15,2017—roughly similar numbers of fascist and anti-fascist protesters lost any semblance of conflict equilibrium due to direct collaboration with the police. Antifa was disarmed by the police at the cordoned-off entrance to the park, while many neofascists were permitted to keep their weapons (particularly the military, combat-trained veterans from Oath Keepers). Verbal goading resulted in multiple assaults, and witness accounts plus a wealth of publicly available video footage show quite that nearly all of these assaults were initiated by neofascist forces—particularly members of the DIY Division, 2 Million Bikers, Proud Boys, and Identity Evropa/AIM. However, there was only one charge filed against a neofascist participant (Kyle “Based Stickman” Chapman), while numerous anti-fascist radicals who engaged in self-defense from fascist attacks were charged with assault. In at least one instance, the police have used Photoshopped “evidence” provided by anonymous 4Chan message board trolls to arrest and charge a professor from a local community college. In the end, this asymmetrical warfare (and make no mistake, this was a real fight) what is so tilted toward neofascists and their state enablers in the police force that radicals how to make a full retreat from the park, following which neofascists poured into downtown Berkeley to terrorize people of color, queers, and women, shoot out Windows with black lives matter displays, and serve as a powerful message of hate to the liberals Who were previously walking around eating ice cream and ignoring the open battle happening a scant few blocks away. During the entire protest, 4Chan trolls, Infowars reporters, and related tech-savvy fascists were openly filming the entire rally, with a particular focus on capturing images of radicals whose faces were not covered—images they then put through facial recognition software and posted online along with what they could find out about the identities/addresses/etc. of the people, they were doxxing.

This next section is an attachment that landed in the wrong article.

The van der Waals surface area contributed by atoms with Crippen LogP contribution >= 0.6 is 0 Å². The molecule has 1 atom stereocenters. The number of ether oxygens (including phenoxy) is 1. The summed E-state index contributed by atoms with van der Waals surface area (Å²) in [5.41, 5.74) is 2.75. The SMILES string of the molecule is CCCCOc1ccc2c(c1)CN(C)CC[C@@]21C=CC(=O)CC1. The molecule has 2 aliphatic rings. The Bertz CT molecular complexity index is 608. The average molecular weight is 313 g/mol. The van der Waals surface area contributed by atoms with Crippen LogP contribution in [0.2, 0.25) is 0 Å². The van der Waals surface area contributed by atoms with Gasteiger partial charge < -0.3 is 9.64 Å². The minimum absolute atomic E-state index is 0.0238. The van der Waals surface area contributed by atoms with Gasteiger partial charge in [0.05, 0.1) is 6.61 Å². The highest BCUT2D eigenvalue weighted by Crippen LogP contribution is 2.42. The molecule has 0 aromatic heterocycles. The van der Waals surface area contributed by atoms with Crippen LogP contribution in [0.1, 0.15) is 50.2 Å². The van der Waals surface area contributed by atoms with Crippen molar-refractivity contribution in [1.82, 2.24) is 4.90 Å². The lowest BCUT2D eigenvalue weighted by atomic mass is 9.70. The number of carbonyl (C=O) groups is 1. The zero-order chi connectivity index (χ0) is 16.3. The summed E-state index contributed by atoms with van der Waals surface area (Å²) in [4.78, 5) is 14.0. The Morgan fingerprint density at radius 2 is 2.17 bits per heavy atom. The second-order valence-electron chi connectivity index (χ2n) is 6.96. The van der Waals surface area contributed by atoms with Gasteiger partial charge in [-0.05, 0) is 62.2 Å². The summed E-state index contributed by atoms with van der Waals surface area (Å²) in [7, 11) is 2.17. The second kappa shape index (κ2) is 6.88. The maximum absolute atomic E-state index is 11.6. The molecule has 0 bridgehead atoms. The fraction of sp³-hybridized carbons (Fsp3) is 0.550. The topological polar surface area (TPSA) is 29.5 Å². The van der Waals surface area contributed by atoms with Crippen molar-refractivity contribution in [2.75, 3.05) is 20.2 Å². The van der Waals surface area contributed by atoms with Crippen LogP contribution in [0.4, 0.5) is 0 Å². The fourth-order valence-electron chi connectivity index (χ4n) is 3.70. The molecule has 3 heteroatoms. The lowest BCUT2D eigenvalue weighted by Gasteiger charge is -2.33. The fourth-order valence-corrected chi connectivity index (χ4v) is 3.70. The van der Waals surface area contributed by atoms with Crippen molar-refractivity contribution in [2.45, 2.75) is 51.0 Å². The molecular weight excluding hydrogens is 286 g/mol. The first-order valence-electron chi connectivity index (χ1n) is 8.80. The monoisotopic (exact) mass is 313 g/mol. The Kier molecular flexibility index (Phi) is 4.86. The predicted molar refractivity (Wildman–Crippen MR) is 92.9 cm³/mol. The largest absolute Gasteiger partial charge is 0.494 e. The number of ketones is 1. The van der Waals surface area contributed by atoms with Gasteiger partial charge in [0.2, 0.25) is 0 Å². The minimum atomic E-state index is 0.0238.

Some of these doxxed images Were of kids from Berkeley high, which, as mentioned earlier, it’s right across the street from Provo Park. Berkeley High is made up of several thousand teens from very diverse backgrounds who are furious about a bunch of white supremacist Neofascists coming right into their neighborhood and screaming in their faces about how they plan to dehumanize and crush them under a Trumpist state-sanctioned bootheel. However, many of the students are inclined to not wear masks, because they view this (rightfully) as their space and are not always aware of the gravity and potential danger of the situation (for themselves and their families) when they are doxxed on the internet. When one of their teachers (who may or may not be someone I am familiar with) pops off their mask for a second and tells them it might be a good idea to mask up for safety, we are definitely crossing into the kind of scenario that right-wing propagandists salivate over as they spin tales of leftist indoctrinating kids. Naturally, of course, these kids need no indoctrination—they are generally more capable of seeing fascism for what it is than their typically liberal parents and are less inclined towards the false equivalences such as “FASCISM AND ANTIFASCISM ARE EXACTLY THE SAME!!”